Information & Communication TechnologyWhat’s the difference between ICT and Computing?
Consider a car. You can learn to drive it and it will make life easier. You can get from A to B quicker and get on with the other things you want to do. ICT is just that, it develops a skill set so you can “drive” your computer. You don’t care how it works as long as it helps you write a report or do the accounts. However, some people want to know how it works. They want to get under the bonnet and understand the basic principles. They might design better cars and invent new technologies for greener engines etc. This is the equivalent to studying Computing.

Computing is the study of how computers and computer systems work and how they are constructed and programmed. Its primary aspects of theory, systems and applications are drawn from the disciplines of Technology, Design, Engineering, Mathematics, Physical Sciences and Social Sciences. Programming is a large part of the new GCSE because it is a practical and exciting vehicle to teach the logic and problem solving skills pupils need.

Key Stage 3 Computing
Students have one hour a week in computing at KS3 where they learn how to build their own programs and games using Kodu game making software, Scratch and even a text based programming language called Python.
Pupils have the opportunity to study the app market and even create apps for their smart phone using AppShed.
These skills enable pupils to build their own programs, apps and game so they are not just users of software. Pupils learn a new and fundamental way of thinking and problem solving; a way of thinking that is critical in the 21st Century. It is called "Computational Thinking"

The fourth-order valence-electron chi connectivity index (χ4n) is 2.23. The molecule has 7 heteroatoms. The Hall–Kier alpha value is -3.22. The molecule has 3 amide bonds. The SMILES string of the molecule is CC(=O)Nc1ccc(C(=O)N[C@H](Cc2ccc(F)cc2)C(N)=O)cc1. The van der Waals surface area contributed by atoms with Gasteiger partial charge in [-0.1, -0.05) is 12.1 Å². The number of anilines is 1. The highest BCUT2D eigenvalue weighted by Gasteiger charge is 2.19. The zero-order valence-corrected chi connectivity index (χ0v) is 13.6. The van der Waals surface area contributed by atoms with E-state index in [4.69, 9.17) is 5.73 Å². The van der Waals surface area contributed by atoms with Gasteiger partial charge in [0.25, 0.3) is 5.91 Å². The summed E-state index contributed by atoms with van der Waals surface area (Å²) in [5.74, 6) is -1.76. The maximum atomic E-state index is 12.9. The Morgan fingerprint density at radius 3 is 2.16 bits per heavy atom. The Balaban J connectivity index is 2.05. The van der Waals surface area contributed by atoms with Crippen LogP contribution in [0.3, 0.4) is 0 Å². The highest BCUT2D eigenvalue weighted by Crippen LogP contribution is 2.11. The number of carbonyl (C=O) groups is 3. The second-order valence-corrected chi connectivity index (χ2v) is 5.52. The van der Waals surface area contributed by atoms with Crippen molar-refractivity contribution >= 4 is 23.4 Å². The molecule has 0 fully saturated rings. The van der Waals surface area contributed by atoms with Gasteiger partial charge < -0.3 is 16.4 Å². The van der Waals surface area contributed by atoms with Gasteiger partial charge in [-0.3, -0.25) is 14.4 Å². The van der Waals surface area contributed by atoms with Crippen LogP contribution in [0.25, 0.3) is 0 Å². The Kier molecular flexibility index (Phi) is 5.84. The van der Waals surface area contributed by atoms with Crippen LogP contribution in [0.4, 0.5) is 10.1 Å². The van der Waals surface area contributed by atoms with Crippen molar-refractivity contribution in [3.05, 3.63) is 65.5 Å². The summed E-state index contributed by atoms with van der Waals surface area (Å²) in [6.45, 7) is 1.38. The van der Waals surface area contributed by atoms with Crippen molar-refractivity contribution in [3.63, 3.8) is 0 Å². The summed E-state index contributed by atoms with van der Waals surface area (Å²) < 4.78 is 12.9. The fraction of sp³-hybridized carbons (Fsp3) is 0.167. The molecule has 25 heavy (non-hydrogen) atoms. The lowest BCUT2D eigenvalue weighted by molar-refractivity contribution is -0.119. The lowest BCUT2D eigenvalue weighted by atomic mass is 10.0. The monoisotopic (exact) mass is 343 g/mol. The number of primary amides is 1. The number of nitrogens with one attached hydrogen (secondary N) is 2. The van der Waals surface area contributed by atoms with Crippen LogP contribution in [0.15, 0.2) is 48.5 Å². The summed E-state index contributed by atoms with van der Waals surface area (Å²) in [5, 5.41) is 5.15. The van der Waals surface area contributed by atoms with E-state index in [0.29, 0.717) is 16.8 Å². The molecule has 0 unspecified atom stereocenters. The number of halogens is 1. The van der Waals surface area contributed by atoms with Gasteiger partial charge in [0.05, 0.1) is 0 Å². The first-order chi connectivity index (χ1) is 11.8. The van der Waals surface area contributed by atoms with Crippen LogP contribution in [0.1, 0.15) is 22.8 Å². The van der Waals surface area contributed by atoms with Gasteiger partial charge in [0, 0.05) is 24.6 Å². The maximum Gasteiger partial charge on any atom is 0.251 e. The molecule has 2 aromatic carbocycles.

It’s also vitally important that students learn the theory of how computers and the technology they see and use every day works. Such as looking at how data is sent over networks, how computers work and what’s inside them and how different types of software operate and their purpose.

KS4 Computer Science
Students can choose to study Computing in Year 9 where they will build on their computing knowledge from KS3. Pupils will work towards achieving the AQA GCSE Computer Science Qualification. This involves the pupils completing two controlled assessments and an exam at the end of year 11. In the first controlled assessment pupils will create a simple game or programme using the programming language Python and in the second controlled assessment they will create an App using Mit App inventor. All lessons are taught in computer rooms with the latest computers and Software, most lessons will involve pupils using the computers to experiment with programs or complete their project work.

Should I choose Computer Science?
This course is suitable for student who want to explore and investigate how computers work, and how they are used. You are most likely to enjoy the subject if you have a real interest in how computers work, you are a logical thinker and enjoy problem solving.

What future careers may this subject lead to?
Computing is a subject which is becoming more and more central to every type of business. A good foundation in Computing will enable you to follow one of a wide variety of career paths. Well qualified and skilled programmers are in great demand as shown in numerous surveys. Further specialised study can lead to employment in the gaming industries. A computing qualification is a good basis for work as an IT technician, IT consultant, computer engineer, software engineer, analyst, data modeller, systems administrator, network administrator, software applications developer, programmer and development.
The course is also an excellent preparation if you want to study or work in areas that rely on the skills you’ll develop, especially where they are applied to technical problems. These areas include engineering, financial and resource management, science and medicine.